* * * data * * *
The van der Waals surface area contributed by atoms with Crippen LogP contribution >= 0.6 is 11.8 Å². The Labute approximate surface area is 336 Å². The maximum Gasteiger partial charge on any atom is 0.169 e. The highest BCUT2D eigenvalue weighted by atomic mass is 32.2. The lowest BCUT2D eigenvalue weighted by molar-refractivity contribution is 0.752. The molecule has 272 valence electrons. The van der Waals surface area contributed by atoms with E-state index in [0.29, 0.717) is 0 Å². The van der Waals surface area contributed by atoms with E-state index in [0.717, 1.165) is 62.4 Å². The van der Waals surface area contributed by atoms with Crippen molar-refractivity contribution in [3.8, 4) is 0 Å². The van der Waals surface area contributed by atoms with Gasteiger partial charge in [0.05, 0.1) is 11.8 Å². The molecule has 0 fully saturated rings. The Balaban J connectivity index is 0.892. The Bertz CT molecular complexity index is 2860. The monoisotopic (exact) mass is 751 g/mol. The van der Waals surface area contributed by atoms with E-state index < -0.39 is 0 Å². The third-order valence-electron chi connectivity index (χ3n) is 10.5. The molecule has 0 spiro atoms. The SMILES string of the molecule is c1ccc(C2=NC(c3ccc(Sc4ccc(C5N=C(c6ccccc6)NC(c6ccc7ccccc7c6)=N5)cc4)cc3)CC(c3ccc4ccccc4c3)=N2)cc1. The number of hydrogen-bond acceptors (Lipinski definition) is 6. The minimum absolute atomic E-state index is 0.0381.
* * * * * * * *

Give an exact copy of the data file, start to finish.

The van der Waals surface area contributed by atoms with Crippen LogP contribution >= 0.6 is 11.8 Å². The Labute approximate surface area is 336 Å². The maximum Gasteiger partial charge on any atom is 0.169 e. The highest BCUT2D eigenvalue weighted by atomic mass is 32.2. The lowest BCUT2D eigenvalue weighted by molar-refractivity contribution is 0.752. The molecule has 272 valence electrons. The van der Waals surface area contributed by atoms with E-state index in [0.29, 0.717) is 0 Å². The van der Waals surface area contributed by atoms with E-state index in [0.717, 1.165) is 62.4 Å². The van der Waals surface area contributed by atoms with Crippen molar-refractivity contribution in [3.8, 4) is 0 Å². The van der Waals surface area contributed by atoms with Gasteiger partial charge in [0.05, 0.1) is 11.8 Å². The molecule has 0 fully saturated rings. The Balaban J connectivity index is 0.892. The Bertz CT molecular complexity index is 2860. The monoisotopic (exact) mass is 751 g/mol. The van der Waals surface area contributed by atoms with E-state index < -0.39 is 0 Å². The third-order valence-electron chi connectivity index (χ3n) is 10.5. The molecule has 0 spiro atoms. The SMILES string of the molecule is c1ccc(C2=NC(c3ccc(Sc4ccc(C5N=C(c6ccccc6)NC(c6ccc7ccccc7c6)=N5)cc4)cc3)CC(c3ccc4ccccc4c3)=N2)cc1. The number of hydrogen-bond acceptors (Lipinski definition) is 6. The minimum absolute atomic E-state index is 0.0381.